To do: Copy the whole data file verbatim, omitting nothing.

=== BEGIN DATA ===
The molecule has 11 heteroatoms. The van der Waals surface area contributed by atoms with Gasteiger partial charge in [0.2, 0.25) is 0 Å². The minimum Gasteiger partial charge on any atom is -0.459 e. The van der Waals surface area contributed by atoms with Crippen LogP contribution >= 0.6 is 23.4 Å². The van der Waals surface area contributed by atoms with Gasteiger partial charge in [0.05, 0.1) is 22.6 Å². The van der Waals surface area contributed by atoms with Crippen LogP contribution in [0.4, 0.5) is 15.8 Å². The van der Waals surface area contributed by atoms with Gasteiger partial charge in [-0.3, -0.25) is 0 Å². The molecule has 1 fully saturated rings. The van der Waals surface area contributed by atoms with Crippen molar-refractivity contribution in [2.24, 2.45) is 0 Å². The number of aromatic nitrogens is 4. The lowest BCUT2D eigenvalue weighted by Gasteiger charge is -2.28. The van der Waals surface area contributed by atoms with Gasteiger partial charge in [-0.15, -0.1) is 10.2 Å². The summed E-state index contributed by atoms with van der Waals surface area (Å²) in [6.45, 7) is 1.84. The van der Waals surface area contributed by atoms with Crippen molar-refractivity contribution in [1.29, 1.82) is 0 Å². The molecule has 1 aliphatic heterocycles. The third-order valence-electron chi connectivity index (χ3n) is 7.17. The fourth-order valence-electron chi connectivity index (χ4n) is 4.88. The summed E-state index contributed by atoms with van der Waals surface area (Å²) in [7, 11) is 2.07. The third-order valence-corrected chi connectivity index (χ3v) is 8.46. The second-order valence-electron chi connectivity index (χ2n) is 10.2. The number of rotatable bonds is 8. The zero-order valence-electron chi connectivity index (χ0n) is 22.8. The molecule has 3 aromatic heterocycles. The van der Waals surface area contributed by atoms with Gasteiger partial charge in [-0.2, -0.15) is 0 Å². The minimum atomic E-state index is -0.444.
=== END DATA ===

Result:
The molecule has 11 heteroatoms. The van der Waals surface area contributed by atoms with Gasteiger partial charge in [0.2, 0.25) is 0 Å². The minimum Gasteiger partial charge on any atom is -0.459 e. The van der Waals surface area contributed by atoms with Crippen LogP contribution >= 0.6 is 23.4 Å². The van der Waals surface area contributed by atoms with Gasteiger partial charge in [0.05, 0.1) is 22.6 Å². The van der Waals surface area contributed by atoms with Crippen LogP contribution in [0.4, 0.5) is 15.8 Å². The van der Waals surface area contributed by atoms with Gasteiger partial charge in [-0.3, -0.25) is 0 Å². The molecule has 1 fully saturated rings. The van der Waals surface area contributed by atoms with Crippen molar-refractivity contribution in [2.24, 2.45) is 0 Å². The number of aromatic nitrogens is 4. The lowest BCUT2D eigenvalue weighted by Gasteiger charge is -2.28. The van der Waals surface area contributed by atoms with Gasteiger partial charge in [-0.15, -0.1) is 10.2 Å². The summed E-state index contributed by atoms with van der Waals surface area (Å²) in [6.45, 7) is 1.84. The van der Waals surface area contributed by atoms with Crippen molar-refractivity contribution in [1.29, 1.82) is 0 Å². The molecule has 1 aliphatic heterocycles. The third-order valence-electron chi connectivity index (χ3n) is 7.17. The fourth-order valence-electron chi connectivity index (χ4n) is 4.88. The summed E-state index contributed by atoms with van der Waals surface area (Å²) in [7, 11) is 2.07. The third-order valence-corrected chi connectivity index (χ3v) is 8.46. The second-order valence-electron chi connectivity index (χ2n) is 10.2. The number of rotatable bonds is 8. The zero-order valence-electron chi connectivity index (χ0n) is 22.8. The molecule has 3 aromatic heterocycles. The van der Waals surface area contributed by atoms with Gasteiger partial charge in [-0.2, -0.15) is 0 Å². The minimum atomic E-state index is -0.444.